Farmer leaders after holding 11th round of meeting with government, at Vigyan Bhavan in New Delhi on 22 January 2021 | Manisha Mondal | ThePrint
Farmer leaders after holding 11th round of meeting with the government, at Vigyan Bhavan in New Delhi on 22 January 2021 | Manisha Mondal | ThePrint
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New Delhi:  Two days after the Modi government’s climbdown, the eleventh round of talks with the farmer unions Friday over the three farm laws again failed to resolve the stalemate.

While the government interlocutors led by Agriculture Minister Narendra Singh Tomar said the administration has nothing more to offer apart from suspending the laws for 12-18 months, the farmers refused to budge from their demand for a total repeal of the legislations.

In a first, no date has been fixed for the next round of talks.

Speaking to reporters after the meeting, Tomar said the talks hit a roadblock because of the unions’ insistence on a total repeal of the laws. 

“Talks remained inconclusive as farmers’ welfare was not at the heart of talks from the unions’ side. I am sad about it. Farmer unions said that they only want the repeal of the laws despite the government asking for alternatives,” he said.

The government now expects a decision from the farmers by Saturday. 

“We told unions to get back to us by Saturday with their decision on our proposal. If they agree, we’ll meet again,” added Tomar.

A government functionary, who attended the meeting, told ThePrint, “We have given our proposal to the farmer leaders and told them to deliberate on it and get back to us tomorrow (Saturday) with their views and suggestions.”

“But we have made it very clear that the laws have been put on hold temporarily till there is a resolution. We are not going to repeal the three farm laws.”

The farmers said the meeting ended inconclusively due to the refusal on the part of the government to repeal the laws. 

“The government gave the same proposal as they had in the previous meeting. They said apart from staying the laws, we cannot offer anything more. However, our demand remains total repeal of the laws and that’s why the meeting saw no outcome,” Jagjit Singh Dalewal, president, Bharatiya Kisan Union (Sidhupur) told ThePrint.

While the meeting started at around noon and ended at 5 pm, farmer unions claimed the two sides sat face-to-face only for 20-30 minutes. 

“Soon after the meeting started at noon, the government said they needed to discuss among themselves and asked us to do the same. When the meeting resumed, it barely lasted 15 minutes and the entire duration of the two sides sitting face-to-face did not exceed 30 minutes,” Satyavan, working group member, All India Kisan Sangharsh Coordination Committee, told ThePrint.


Also read: Easy money, cycle of debt — why Punjab’s farmers can’t get out of the clutches of arhatiyas


‘Government is clearly running out of options’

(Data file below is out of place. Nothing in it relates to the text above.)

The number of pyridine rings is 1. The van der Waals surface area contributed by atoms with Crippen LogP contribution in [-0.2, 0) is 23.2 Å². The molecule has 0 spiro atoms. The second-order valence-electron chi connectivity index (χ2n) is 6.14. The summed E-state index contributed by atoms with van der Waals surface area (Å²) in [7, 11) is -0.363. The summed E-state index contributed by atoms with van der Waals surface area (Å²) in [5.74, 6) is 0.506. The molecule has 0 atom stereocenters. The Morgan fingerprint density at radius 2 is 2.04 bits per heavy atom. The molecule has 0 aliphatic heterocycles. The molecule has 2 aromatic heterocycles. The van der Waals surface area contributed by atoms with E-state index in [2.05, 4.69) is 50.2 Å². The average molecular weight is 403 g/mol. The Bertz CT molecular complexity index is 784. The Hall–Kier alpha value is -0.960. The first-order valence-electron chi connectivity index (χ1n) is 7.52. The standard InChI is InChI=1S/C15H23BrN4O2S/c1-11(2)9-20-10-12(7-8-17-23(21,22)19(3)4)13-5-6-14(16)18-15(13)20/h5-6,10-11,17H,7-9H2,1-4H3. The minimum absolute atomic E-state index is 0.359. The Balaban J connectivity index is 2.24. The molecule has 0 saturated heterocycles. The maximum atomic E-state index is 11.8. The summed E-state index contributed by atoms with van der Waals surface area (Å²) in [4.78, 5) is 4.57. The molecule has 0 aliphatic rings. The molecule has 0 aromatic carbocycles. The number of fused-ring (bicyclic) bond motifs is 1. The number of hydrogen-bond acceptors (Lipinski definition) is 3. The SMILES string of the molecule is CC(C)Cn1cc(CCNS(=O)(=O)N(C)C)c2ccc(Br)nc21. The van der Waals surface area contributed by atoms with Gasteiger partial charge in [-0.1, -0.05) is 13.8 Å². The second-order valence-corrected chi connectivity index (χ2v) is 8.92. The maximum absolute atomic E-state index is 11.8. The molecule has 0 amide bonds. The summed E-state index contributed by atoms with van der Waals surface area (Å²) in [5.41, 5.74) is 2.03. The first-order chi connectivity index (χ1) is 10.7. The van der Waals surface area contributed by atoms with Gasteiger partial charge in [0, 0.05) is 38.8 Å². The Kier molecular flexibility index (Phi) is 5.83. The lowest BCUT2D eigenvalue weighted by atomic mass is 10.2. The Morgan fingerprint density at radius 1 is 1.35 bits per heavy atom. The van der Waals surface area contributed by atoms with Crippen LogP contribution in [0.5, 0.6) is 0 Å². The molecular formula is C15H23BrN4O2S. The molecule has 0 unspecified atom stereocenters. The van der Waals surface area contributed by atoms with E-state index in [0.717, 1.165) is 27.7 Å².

While the previous rounds of negotiations had always ended with a date being fixed for the next round of talks, this meeting saw no such promise. 

“The government said that the next round of meeting can only take place if the farmers accept the government’s proposal,” Rakesh Tikait, national spokesperson, Bharatiya Kisan Union, told reporters after the meeting.

“The government is clearly running out of options and needs time to think,” said Satyavan. 

Asked if the farmers will attend the next round of talks if the government proposes a date, farmers said it will depend on the agenda of the talks. 

“We have always been willing to engage in dialogue. However, our participation in the next round will depend on the agenda of the talks,” added Satyavan.

How deadlock has continued

Friday’s meeting comes just two days after the government offered a proposal to suspend the farm laws for 12-18 months until the standoff is resolved. 

The government also offered to file an affidavit before the Supreme Court, stating that it will put the laws on hold and set up a committee to look threadbare into the various issues, including the provisions that the farmers are opposing and a legal guarantee for minimum support price (MSP). 

In a statement Thursday, farmer unions, however, rejected the government’s proposal and reiterated their demand for a full repeal. 

On 8 January, the Centre had hardened its stance and told the protesting farmers that the laws will not be repealed and the latter can go to the Supreme Court to get the matter settled. The farmer unions, however, didn’t approach the top court.

Thousands of farmers, meanwhile, have been protesting against the laws at Delhi borders for almost two months now. With no resolution to the standoff, farmers have now vowed to continue with their proposed tractor rally on Republic Day. 

“We will continue our agitation and will proceed with the tractor rally as planned,” said Dalewal.


Also read: Why the farmers’ movement is no longer what the Modi govt thinks it is


 

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